The remit of the inquiry into the death of Kirkcaldy man Sheku Bayoh has been announced, which will determine whether his race played a part in his passing.
As a result of the coronavirus pandemic, a set-up date and premises where the inquiry will take place are still to be decided.
The circumstances leading to Mr Bayoh’s death will be investigated by retired High Court judge Lord Bracadale.
Fife father-of-two Mr Bayoh was 32 when he died in 2015 after being restrained by police.
The public inquiry will also investigate the post-incident management process and subsequent investigation into his death, according to the Scottish Government.
Lord Bracadale will look at the following:
- Whether Mr Bayoh’s actual or perceived race played a part in his death
- The events and circumstances leading up to his death
- The post-incident management process
- The subsequent investigation into Mr Bayoh’s death
Justice Secretary Humza Yousaf said: “When I announced in November that a public inquiry was to be held, I said then that it is imperative that the circumstances leading up to Mr Bayoh’s death and the events that followed are examined in full and in public. I am pleased that today brings us a further step closer to that.
“I met with key parties, including the family of Mr Bayoh, to discuss the approach to the terms of reference.
“While they do not feature all of the issues raised with me during my discussion, the terms of reference do focus on the incident and are sufficiently broad enough to allow the chair to look at wider issues he may consider relevant to the inquiry.”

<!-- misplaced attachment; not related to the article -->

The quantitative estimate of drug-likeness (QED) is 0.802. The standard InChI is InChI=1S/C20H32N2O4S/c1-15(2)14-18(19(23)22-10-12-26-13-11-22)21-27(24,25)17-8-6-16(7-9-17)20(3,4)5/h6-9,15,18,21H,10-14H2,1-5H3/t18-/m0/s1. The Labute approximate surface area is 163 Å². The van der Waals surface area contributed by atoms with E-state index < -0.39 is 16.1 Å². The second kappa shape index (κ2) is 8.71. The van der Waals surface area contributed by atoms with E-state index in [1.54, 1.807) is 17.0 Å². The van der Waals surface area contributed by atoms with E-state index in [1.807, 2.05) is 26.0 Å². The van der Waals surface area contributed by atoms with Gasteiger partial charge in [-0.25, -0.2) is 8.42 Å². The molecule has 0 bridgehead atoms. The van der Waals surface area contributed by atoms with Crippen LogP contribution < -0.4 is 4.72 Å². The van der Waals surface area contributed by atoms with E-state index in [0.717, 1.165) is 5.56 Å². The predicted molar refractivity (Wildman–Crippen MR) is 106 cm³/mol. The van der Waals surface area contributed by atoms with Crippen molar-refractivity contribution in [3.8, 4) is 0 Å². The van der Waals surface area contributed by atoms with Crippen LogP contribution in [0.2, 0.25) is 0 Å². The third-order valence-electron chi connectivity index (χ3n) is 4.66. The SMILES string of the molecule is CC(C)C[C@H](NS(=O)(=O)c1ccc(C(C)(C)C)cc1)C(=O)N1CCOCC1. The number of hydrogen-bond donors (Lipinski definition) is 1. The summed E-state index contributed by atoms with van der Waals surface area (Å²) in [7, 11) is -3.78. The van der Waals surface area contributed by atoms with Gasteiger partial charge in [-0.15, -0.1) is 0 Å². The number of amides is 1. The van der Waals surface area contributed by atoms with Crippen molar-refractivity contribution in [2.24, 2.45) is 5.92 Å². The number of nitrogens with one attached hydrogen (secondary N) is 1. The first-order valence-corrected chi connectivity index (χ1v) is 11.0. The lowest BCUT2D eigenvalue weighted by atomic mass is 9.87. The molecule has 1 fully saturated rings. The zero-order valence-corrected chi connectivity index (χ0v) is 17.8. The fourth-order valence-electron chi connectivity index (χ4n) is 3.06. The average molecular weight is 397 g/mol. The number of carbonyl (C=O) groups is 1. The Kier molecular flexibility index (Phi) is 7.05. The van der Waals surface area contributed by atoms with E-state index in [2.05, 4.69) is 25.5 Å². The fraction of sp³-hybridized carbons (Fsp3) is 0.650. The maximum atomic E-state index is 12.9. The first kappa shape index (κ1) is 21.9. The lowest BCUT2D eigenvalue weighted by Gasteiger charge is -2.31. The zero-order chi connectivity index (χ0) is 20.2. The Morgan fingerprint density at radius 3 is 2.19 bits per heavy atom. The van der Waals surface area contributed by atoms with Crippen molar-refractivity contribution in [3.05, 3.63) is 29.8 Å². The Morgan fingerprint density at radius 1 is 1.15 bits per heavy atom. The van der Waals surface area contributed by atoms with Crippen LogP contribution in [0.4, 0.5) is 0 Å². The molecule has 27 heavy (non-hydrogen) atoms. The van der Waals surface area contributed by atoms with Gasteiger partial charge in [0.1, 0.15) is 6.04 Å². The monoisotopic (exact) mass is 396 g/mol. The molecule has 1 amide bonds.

Lord Bracadale said: “I welcome the announcement of the terms of reference of the public inquiry.
“I believe that they will enable my inquiry to conduct a thorough examination of the circumstances surrounding the death of Mr Bayoh and the wider issues arising.
“I understand the impact which the Covid-19 pandemic has inevitably had on preparation for the inquiry and look forward to being able to make progress in due course.”
Tragic loss of life
Scottish Greens Justice spokesperson John Finnie MSP said: “I welcome the comprehensive terms of reference that have been published.
“From the representations made to me it’s clear the areas of greatest concern surrounding this tragic loss of life relate to whether the actions of the officers involved were affected by Mr Bayoh’s race, the post-incident management process and the investigation itself.
“I believe the terms of reference allow for these issues, and other legitimate concerns to be thoroughly examined and I’ve every confidence that’s what Lord Bracadale will do.”
Family seeks justice
Mr Bayoh’s family met with Police Scotland Chief Constable Iain Livingstone at the end of 2019
It followed a decision by the Lord Advocate not to proceed with a criminal investigation against the officers who restrained him prior to his death.
His family has launched a civil action against Mr Livingstone.